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The Global Handwashing Partnership

Step three: Habit formation

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Handwashing habit formation means converting handwashing from a behavior that people must think about and decide to undertake (intention and decision making) into one that we automatically undertake in response to cues.  Habitual handwashing does not involve the decision-making parts of our brain. When handwashing becomes a habit, social norms, emotional drivers, and other decision making processes take a back seat as the process in the brain evolves from motivation to automation. Read more about habit formation for handwashing in The Science of Habit: Creating disruptive and sticky behavior change in handwashing behavior

In the paper, Dr. David Neal explains six key principles for turning handwashing into a habit.  These can be integrated into handwashing behavior change programs to drive handwashing sustainability:

  1.  Ensure a stable, supporting environment: Habits are triggered by environmental cues. To form a handwashing habit, environmental cues must be immediately and consistently available. Having to search for soap and water, for example, require a high level of motivation, rather than facilitating automation.
  2. Leverage Context: There are key moments where people are particularly open to developing new habits. For example, changes to the physical/action environment, like new motherhood, or starting school, prompt a whole range of new habits, and handwashing can be effectively integrated here. Alternatively, handwashing can ‘piggy back’ on pre-existing habits, for example if people already check their appearance in the mirror, a mirror could be attached to a handwashing station to create an automatic link where one habit cues the other.
  3. Eliminate Friction: Choice is the enemy of habit. Reducing choice, simplifying actions, and diminishing perceived effort all support habit formation. For example, reduce complexity of handwashing instructions, and ensure easy accessibility.
  4. Provide “ownable” cues: Cues can trigger handwashing behavior, whether it be posters, colored footsteps on the ground leading from the latrine to the handwashing station, or some other cues, visual or otherwise, customized to local settings. Using ‘if x then y’ reminders can be helpful, for example visual reminders show people how their hands remain unclean if they don’t wash their hands effectively.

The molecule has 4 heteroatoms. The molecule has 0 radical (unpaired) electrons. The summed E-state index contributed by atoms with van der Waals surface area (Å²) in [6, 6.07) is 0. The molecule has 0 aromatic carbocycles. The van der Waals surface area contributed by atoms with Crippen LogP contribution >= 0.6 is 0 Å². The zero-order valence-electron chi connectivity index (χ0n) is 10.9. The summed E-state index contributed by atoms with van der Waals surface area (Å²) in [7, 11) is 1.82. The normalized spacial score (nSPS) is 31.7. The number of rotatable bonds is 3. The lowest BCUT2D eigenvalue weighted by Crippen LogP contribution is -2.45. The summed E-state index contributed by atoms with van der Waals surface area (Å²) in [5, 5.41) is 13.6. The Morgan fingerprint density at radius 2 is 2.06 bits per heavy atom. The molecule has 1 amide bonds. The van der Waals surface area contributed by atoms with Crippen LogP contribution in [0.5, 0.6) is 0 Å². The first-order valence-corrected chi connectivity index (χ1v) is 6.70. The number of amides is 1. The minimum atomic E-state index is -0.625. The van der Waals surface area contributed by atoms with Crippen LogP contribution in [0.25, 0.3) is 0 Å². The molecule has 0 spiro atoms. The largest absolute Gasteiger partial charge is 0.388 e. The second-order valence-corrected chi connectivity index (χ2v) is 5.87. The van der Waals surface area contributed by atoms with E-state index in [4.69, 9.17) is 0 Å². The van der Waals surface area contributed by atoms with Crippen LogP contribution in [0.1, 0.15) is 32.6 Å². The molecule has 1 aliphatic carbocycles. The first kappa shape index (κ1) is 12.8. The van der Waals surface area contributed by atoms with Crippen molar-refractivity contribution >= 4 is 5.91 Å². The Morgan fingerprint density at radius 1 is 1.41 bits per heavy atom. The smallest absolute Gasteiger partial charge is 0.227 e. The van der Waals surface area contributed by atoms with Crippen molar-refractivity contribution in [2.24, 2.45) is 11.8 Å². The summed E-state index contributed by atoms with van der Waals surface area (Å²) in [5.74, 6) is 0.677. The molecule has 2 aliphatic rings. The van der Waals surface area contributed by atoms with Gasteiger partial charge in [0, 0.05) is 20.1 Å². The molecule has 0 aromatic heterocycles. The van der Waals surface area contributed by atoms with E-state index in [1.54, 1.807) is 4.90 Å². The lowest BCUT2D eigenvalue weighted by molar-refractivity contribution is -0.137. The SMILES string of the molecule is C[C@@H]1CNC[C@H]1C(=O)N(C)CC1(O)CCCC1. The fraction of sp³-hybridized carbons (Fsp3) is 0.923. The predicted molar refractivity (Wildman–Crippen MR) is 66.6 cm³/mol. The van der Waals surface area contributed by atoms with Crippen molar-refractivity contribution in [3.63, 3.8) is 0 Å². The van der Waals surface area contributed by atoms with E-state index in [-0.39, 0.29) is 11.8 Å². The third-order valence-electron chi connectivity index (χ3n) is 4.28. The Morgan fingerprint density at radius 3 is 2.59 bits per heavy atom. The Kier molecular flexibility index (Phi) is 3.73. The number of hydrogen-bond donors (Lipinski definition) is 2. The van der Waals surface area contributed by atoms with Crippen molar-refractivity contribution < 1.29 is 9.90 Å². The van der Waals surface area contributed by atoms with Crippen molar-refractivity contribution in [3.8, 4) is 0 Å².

5. Encourage practice: Help form procedural memory not just by explaining how to wash hands, but by actively having people do so, for example group handwashing at school. The act of handwashing itself can lead to future habit formation. 
  6. Promote meaning and motivation: People believing there is a deep and meaningful purpose behind their habits strengthens their habits. For example mothers who believe they are keeping their children healthy may be more likely to sustain good handwashing habits.

The Global Handwashing Partnership and the USAID/WASHPlus Project co-hosted a webinar on this topic featuring behavioral scientist Dr. David Neal. Watch this webinar here.


How-to implement a handwashing promotion project

Step 2: Behavior Initiation

You’ve done your planning. Now it’s time to change behavior. In this step you will motivate people to wash their hands. Read more >

How-to implement a handwashing promotion project

Step 4: Monitoring & Evaluation

This final step in project implementation helps planners know what worked–and what didn’t–so they can implement better projects in the future. Read more >


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